Michigan RB De’Veon Smith discusses U-M’s ability to adjust to defenses focused on stopping the run.

Michigan RB De’Veon Smith discusses U-M’s ability to adjust to defenses focused on stopping the run.

ANN ARBOR, Mich. – It’s no secret that Michigan wants to run the football, which causes their opponents to stack the line of scrimmage making it harder to establish a run game consistency throughout the game.

But if defenses are focused on stopping the run, it just opens up others areas for the offense to succeed, says running back De’Veon Smith.

“It gets frustrating seeing eight to nine people in the box,” Smith said. “But it shows that they know that you’re a threat. So it’s kind of bittersweet about it. I’m not mad about it when I see it, because we need a first down and it’s third-and-1, and you see all those guys in the box, you still get the first down (passing) it’s kind of a good feeling.”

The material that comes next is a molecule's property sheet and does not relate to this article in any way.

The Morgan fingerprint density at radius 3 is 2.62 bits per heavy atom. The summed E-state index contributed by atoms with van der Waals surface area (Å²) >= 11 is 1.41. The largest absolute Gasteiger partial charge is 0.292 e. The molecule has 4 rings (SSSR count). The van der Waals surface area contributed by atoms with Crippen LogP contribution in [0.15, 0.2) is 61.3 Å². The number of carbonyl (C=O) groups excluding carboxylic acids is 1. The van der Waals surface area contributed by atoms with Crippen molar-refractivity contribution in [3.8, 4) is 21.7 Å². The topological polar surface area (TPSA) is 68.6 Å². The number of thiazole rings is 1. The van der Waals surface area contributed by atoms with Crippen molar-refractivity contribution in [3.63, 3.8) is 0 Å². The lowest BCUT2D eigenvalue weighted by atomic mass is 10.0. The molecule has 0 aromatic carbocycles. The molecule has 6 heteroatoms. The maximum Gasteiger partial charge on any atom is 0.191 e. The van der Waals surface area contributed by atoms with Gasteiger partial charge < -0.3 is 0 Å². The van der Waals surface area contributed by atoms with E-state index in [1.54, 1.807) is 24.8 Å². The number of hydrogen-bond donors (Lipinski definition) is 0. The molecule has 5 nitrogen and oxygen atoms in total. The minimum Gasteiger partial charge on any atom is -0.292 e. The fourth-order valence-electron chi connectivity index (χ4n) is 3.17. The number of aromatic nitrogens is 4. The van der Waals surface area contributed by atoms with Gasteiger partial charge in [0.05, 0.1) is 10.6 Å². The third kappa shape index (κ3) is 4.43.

U-M’s run game is ranked-7th in the Big Ten, averaging 171.9 yards per game. However, the Wolverines have had to rely more on their passing game lately, with Jake Rudock throwing for a career-high 337 yards in U-M’s 49-16 win against Rutgers on Saturday.

“If Jake keeps playing the way he is playing, then they are not going to load that box,” Smith said. “It’s going to open the run game and the pass game. Jake just continues what he is doing, offense is going to be good.”

Although, Smith admits he still can always make improvements in his own game.

“I know I missed some holes Saturday’s game,” said Smith, who finished with 73 yards and touchdown versus Rutgers. “But it’s just going back looking at the film and seeing what you could’ve done better.”

Adding: “You just got to run and react, really. And your body is going to react in very different ways. You don’t want to tempo to a point where you kind of know where you want to go, so you kind of run to react to react. Say if a guy runs up in your face, you got to react to it.”


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